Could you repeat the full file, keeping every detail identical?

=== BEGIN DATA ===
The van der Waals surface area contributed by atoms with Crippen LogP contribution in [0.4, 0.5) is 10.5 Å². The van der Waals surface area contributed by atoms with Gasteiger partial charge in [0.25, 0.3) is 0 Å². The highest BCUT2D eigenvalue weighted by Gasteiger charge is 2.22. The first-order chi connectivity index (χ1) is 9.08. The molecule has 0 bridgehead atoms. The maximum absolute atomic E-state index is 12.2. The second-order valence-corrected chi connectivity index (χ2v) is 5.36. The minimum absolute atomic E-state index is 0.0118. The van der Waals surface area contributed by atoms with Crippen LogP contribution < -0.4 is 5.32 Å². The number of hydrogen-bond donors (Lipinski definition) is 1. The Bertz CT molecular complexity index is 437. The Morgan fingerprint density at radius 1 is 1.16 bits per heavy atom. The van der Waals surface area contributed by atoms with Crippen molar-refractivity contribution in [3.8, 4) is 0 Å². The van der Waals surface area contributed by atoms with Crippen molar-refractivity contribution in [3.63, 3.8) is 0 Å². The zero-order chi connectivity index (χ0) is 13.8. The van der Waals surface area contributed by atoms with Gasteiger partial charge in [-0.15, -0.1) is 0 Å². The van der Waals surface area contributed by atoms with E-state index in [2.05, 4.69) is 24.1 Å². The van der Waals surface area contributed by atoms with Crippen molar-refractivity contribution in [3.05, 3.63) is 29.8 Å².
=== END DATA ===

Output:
The van der Waals surface area contributed by atoms with Crippen LogP contribution in [0.4, 0.5) is 10.5 Å². The van der Waals surface area contributed by atoms with Gasteiger partial charge in [0.25, 0.3) is 0 Å². The highest BCUT2D eigenvalue weighted by Gasteiger charge is 2.22. The first-order chi connectivity index (χ1) is 9.08. The molecule has 0 bridgehead atoms. The maximum absolute atomic E-state index is 12.2. The second-order valence-corrected chi connectivity index (χ2v) is 5.36. The minimum absolute atomic E-state index is 0.0118. The van der Waals surface area contributed by atoms with Crippen LogP contribution < -0.4 is 5.32 Å². The number of hydrogen-bond donors (Lipinski definition) is 1. The Bertz CT molecular complexity index is 437. The Morgan fingerprint density at radius 1 is 1.16 bits per heavy atom. The van der Waals surface area contributed by atoms with Crippen molar-refractivity contribution in [3.8, 4) is 0 Å². The van der Waals surface area contributed by atoms with Crippen molar-refractivity contribution in [3.63, 3.8) is 0 Å². The zero-order chi connectivity index (χ0) is 13.8. The van der Waals surface area contributed by atoms with Gasteiger partial charge in [-0.15, -0.1) is 0 Å². The van der Waals surface area contributed by atoms with E-state index in [2.05, 4.69) is 24.1 Å². The van der Waals surface area contributed by atoms with Crippen molar-refractivity contribution in [3.05, 3.63) is 29.8 Å².